Question for flexible grapplers

Discussion in 'Strength & Conditioning Discussion' started by dontreallycare, May 15, 2014.

  1. dontreallycare

    dontreallycare Green Belt

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    How long did it take for you to become really flexible?

    Like the Lotus position for example. Or being able to pull your feet in toward your crotch and touch both knees on the ground. (sorry don't know the name)

    Also, How were you able to obtain this flexibility and do you have any suggestions or tips??
     
    Last edited: May 15, 2014
  2. Mistabutts

    Mistabutts Orange Belt

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    Stretching i'd imagine.

    No need to thank me.
     
  3. dontreallycare

    dontreallycare Green Belt

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    How long did it take for you to be able to accomplish these positions?
     
  4. Mistabutts

    Mistabutts Orange Belt

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    Everyone has different capabilities when it comes to flexibility.

    Stretch, try yoga and see how far you can go yourself.

    There's no simple answer unfortunately.
     
  5. INTERL0PER

    INTERL0PER Brown Belt

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    This.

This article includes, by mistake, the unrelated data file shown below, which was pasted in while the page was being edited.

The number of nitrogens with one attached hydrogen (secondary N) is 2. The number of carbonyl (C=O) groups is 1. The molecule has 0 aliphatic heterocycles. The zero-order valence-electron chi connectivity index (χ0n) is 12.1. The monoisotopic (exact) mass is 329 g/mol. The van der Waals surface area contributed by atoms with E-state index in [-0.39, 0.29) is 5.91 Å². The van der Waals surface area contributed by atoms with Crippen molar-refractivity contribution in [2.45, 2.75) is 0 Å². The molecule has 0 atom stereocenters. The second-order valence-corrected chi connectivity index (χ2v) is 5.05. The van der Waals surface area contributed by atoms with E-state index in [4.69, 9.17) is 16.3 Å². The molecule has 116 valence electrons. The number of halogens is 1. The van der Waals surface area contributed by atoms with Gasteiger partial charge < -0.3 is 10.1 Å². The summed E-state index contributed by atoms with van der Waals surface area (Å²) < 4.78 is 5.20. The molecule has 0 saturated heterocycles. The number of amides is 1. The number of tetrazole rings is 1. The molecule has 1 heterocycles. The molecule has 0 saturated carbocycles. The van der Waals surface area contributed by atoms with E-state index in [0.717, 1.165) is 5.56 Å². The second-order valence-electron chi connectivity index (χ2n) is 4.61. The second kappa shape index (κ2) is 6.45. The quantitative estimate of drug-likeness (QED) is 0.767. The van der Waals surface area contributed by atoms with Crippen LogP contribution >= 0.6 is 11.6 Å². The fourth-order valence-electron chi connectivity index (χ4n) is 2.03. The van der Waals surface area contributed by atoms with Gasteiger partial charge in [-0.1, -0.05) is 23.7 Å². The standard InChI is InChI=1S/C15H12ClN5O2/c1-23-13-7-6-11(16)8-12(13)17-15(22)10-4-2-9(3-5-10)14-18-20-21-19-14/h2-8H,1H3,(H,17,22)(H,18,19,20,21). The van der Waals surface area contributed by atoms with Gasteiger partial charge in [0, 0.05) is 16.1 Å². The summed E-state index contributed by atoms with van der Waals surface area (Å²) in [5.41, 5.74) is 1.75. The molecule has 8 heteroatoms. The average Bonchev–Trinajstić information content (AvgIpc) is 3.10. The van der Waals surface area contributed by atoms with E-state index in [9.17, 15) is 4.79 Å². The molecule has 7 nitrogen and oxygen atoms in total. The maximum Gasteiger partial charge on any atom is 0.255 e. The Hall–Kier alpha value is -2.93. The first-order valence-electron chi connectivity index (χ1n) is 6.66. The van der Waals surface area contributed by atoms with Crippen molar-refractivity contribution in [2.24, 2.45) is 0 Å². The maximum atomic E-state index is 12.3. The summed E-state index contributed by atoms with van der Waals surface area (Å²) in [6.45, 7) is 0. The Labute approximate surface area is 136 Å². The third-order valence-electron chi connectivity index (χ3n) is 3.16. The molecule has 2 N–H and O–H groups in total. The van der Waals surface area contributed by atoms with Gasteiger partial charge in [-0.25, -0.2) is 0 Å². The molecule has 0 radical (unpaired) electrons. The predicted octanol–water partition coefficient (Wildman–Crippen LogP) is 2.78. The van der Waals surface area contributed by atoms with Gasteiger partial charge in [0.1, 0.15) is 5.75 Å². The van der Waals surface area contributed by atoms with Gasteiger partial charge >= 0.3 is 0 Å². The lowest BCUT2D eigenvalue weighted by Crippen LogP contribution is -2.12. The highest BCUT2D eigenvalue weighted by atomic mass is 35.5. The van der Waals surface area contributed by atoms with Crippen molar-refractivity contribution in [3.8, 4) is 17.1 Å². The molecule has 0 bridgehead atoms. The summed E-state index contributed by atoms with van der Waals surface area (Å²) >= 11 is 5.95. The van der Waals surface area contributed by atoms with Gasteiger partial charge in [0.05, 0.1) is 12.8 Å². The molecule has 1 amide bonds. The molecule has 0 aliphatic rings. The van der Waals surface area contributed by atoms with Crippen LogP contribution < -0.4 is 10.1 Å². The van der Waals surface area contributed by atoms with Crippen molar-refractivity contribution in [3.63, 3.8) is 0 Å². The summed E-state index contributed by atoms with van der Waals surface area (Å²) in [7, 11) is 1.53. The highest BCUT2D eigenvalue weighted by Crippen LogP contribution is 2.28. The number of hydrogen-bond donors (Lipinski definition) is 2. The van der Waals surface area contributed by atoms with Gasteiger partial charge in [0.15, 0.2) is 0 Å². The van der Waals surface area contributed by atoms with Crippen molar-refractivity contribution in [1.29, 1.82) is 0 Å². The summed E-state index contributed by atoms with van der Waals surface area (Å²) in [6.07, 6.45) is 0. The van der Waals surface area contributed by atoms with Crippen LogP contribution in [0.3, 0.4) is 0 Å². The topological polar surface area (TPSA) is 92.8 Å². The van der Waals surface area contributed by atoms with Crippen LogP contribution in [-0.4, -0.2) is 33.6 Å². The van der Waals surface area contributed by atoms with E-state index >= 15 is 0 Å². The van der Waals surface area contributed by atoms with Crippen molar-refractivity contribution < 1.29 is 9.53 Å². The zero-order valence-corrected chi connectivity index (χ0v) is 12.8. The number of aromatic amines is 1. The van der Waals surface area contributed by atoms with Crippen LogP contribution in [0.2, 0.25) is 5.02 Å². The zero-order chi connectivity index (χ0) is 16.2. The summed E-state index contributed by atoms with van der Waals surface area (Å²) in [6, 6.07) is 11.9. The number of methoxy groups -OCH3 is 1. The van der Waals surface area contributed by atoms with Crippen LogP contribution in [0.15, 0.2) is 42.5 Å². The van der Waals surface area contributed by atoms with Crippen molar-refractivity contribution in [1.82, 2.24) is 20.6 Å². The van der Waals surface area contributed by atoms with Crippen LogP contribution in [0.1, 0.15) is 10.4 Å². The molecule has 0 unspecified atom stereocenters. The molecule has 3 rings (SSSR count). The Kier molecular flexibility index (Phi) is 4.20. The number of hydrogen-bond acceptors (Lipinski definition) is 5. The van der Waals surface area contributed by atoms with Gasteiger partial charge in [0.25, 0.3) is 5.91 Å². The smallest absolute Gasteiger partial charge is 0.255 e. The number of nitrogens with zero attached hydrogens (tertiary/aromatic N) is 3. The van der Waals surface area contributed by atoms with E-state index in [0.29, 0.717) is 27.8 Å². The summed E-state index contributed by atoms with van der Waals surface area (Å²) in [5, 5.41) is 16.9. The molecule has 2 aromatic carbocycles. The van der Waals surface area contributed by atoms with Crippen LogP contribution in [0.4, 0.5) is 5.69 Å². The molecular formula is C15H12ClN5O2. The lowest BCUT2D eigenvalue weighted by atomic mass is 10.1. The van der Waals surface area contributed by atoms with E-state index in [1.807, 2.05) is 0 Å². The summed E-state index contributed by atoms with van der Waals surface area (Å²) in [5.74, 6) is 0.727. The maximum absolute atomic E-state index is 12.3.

Everyone has natural "tight/tense" spots and its depends on many things. Partly just genetics and your body, partly your habits (the way you sit, the way your wear your pants etc) and partly where you hold "psychological tension", ie where you tense up when you're stressed.

    An easy stretch for one person is a hard one for someone else and vice versa.

    There is no "stretch for 6 months and you'll be able to do full lotus". I've been doing yoga for years and have only just recently been able to do full lotus... and it still hurts after a few seconds, so I'm barely there, really.

    The only definite answer is that if you stretch/do yoga then you'll gain flexibility a lot faster than if you don't stretch/do yoga.
     
  6. DrBdan

    DrBdan Something clever

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    DeFranco's Limber Eleven will rock your hips



    Do it at least once/day until your hips feel good and then keep doing it once/day.
     
  7. yookfarb

    yookfarb Red Belt

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    pretty much came out of the womb being able to do a lotus, butterfly, sphinx stretch with full arm extension, pidgeon, etc.

    still can't touch my toes

    don't know why that is...
     
  8. apizur**

    apizur** Aggressive Finesse.

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    I think it would be important to note that dynamic stretching and static stretching can often be mistaken as interchangeable. Just because you can do a split in the static position doesn't necessarily mean you can even kick above your head (safely). Please use your stretched positions with caution.